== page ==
Officially hooked on weather, I sought it out rather than waiting for it to come along. While extremely cold weather seemed to offer the most excitement, I wasn’t picky. Any weather rush would do.
Hail storms fueled my hunger. Driving through “tornado alley” in the states gave me goose bumps. One night as we drove across South Dakota a tornado was visible between the lightning flashes. I see my first flash flood as if it were yesterday. We were at the Monument Valley on the Utah/Arizona border when massive thunder clouds started to build on the horizon, within minutes the wind was blowing sand with such force it stung. All around me people scrambled for cover as hail and rain fell with force beyond imagination. I didn’t move, I couldn’t take my eyes off a red rock cliff; transformed into a muddy waterfall. Out of nowhere an old Navajo man appeared, he talked to me, explaining why mother earth had sent this storm. Never before or since have I felt as “spiritual” as I did that moment.
Last summer in Cuba, tropical storm Emily passed over Havana. Sitting at the edge of our hotel’s roof top pool, I felt the storm before I saw it. Oblivious to the pounding rain, wind, or frantic appeals by hotel staff to clear the roof; I smiled as funnel clouds formed, dropping down and retreating, teasing me with their elegance and power. The hotel staff literally pulled me from the roof as lightning lashed with a fury that surprised and rejuvenated me. Deposited in my room just in time to witness a lightning bolt strike the building next to us. Every hair on my body stood on end, the building rocked as deafening echoes bounced off the battered city. It was incredible, one of my best days.
So now I’m off to Battleford. A tiny blip, planted squarely in the centre of the Canadian prairie. A place where freezing rain, blizzards, and wind chills are a fact of life. I’m going to visit a place where weather changes in the blink of an eye, and best of all; a place where the endless sky, unobstructed by mountains or city lights will give me a front row seat to auroras. The northern lights show will hopefully be the icing on an extreme weather shot in the arm.
Snow Rollers –
What better way to start the new year than with a ponder. Something to think about, talk about, learn more about.
Scientists from Harvard and GEOMAR Helmholtz Centre for Ocean Research, have announced that melting ice due to global warming, effects volcanic activity. Water is heavy; as it flows to and collects in our oceans, extraordinary pressure is put on the tectonic plates. In a nutshell – continents get lighter, oceans heavier. By looking at core samples up to a million years old, evidence of volcanic ash were present in times of warmer climates. The conclusion being; extra pressure forced more magma towards the surface.
Climate change is not the hot topic it was a few years ago. Al Gore has faded from the talk show and speaker for hire circuit. In 2011 Stephen Harper pulled Canada out of the Kyoto Protocol; an international agreement aimed at reducing greenhouse emissions. Certainly a move that sent a jubilant cry throughout the “oil sands” in his home province of Alberta. Big business has settled nicely into the practice of trading carbon credits. Global warming came as a boom for the plastics industry; it created “environmental awareness” demanding millions of recycling bins. Ironic that plastic production is one of the worst offenders, not to mention the millions of barrels of oil required.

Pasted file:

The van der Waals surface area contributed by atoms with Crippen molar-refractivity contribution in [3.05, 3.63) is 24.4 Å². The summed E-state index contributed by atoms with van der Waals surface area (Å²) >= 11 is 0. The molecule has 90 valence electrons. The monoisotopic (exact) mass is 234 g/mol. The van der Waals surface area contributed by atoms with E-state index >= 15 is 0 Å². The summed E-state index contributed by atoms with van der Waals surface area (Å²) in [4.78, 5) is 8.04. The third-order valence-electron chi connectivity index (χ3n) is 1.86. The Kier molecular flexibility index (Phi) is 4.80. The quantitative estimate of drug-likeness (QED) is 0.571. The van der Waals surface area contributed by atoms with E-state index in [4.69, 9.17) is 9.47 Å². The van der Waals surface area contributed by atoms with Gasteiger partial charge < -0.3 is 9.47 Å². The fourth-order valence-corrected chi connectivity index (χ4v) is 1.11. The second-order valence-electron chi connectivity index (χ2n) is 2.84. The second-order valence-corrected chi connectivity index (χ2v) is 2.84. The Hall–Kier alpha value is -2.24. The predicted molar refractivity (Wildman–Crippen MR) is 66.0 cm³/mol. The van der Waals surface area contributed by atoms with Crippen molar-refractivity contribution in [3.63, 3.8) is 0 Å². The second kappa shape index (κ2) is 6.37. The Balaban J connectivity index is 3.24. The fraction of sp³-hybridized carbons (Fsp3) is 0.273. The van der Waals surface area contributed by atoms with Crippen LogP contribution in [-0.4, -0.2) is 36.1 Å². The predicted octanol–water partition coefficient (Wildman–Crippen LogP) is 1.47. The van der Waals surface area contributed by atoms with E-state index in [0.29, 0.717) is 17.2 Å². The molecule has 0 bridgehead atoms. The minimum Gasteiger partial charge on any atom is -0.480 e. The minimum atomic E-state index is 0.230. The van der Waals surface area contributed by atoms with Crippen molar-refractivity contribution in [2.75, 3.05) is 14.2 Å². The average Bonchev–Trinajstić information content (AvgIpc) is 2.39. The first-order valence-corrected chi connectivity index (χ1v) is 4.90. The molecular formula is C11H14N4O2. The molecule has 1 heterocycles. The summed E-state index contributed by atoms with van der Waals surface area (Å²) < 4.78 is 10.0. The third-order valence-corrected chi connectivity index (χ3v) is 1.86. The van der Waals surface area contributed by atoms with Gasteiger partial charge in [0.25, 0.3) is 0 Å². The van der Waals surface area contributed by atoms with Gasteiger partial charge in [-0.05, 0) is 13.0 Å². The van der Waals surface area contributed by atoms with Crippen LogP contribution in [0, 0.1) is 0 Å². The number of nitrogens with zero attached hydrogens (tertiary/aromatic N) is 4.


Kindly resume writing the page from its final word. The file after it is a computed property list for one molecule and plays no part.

Life is a delicate balance; every action has a reaction. Life could not exist without a precise natural order. Cycles of climate change are part of that order. Are greenhouse gasses speeding up the process? Who can say for sure.
I look at it much like the “dust bowl’ in the 1930’s. Credited as the worst man made disaster in North America. A natural ten year cycle of drought occurred; the problem was, poor farming practices had stripped the great plains of grass. With natural grass gone, along with the 5 foot root system that kept soil in place – the plains simply blew away.
Global warming is a natural occurrence, charging full speed towards modern greed and indifference. Glaciers and the ice shelf are melting faster than they can be replenished. Ocean levels will rise, weather will become increasingly severe, and it seems volcanic activity will increase. Taking the lesson of dust bowl farmers; we can’t stop natural cycles, but can take steps to soften their impact.
Jacobshavn Glacier retreat: The rapidly retreating Jakobshavn Glacier in western Greenland drains the central ice sheet. This image shows the glacier in 2001, flowing from upper right to lower left. Terminus locations before 2001 were determined by surveys and more recent contours were derived from Landsat data. The recent stages of retreat have widened the ice front, placing more of the glacier in contact with the ocean. Image courtesy NASA Earth Observatory, Cindy Starr, based on data from Ole Bennike and Anker Weidick (Geological Survey of Denmark and Greenland) and Landsat data.